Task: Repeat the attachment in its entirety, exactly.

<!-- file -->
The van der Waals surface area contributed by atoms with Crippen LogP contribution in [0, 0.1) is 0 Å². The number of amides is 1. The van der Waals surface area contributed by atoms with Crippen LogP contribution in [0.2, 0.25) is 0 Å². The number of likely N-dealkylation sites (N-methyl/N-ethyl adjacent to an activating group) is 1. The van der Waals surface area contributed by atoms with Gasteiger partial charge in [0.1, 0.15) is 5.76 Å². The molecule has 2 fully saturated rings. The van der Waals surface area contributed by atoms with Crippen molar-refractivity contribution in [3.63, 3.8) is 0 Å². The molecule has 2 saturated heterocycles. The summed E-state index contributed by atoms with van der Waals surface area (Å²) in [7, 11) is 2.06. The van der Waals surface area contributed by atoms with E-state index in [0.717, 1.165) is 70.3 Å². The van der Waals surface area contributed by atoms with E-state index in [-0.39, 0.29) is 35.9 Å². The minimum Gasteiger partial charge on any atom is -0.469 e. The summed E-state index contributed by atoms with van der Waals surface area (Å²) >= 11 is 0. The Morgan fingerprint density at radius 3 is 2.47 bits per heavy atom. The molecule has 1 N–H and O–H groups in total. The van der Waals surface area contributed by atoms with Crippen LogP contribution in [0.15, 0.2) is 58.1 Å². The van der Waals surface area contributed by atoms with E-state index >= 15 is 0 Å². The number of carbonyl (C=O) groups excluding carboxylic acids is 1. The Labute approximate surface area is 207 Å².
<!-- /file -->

The van der Waals surface area contributed by atoms with Crippen LogP contribution in [0, 0.1) is 0 Å². The number of amides is 1. The van der Waals surface area contributed by atoms with Crippen LogP contribution in [0.2, 0.25) is 0 Å². The number of likely N-dealkylation sites (N-methyl/N-ethyl adjacent to an activating group) is 1. The van der Waals surface area contributed by atoms with Gasteiger partial charge in [0.1, 0.15) is 5.76 Å². The molecule has 2 fully saturated rings. The van der Waals surface area contributed by atoms with Crippen molar-refractivity contribution in [3.63, 3.8) is 0 Å². The molecule has 2 saturated heterocycles. The summed E-state index contributed by atoms with van der Waals surface area (Å²) in [7, 11) is 2.06. The van der Waals surface area contributed by atoms with E-state index in [0.717, 1.165) is 70.3 Å². The van der Waals surface area contributed by atoms with E-state index in [-0.39, 0.29) is 35.9 Å². The minimum Gasteiger partial charge on any atom is -0.469 e. The summed E-state index contributed by atoms with van der Waals surface area (Å²) >= 11 is 0. The Morgan fingerprint density at radius 3 is 2.47 bits per heavy atom. The molecule has 1 N–H and O–H groups in total. The van der Waals surface area contributed by atoms with Crippen LogP contribution in [0.15, 0.2) is 58.1 Å². The van der Waals surface area contributed by atoms with E-state index >= 15 is 0 Å². The number of carbonyl (C=O) groups excluding carboxylic acids is 1. The Labute approximate surface area is 207 Å².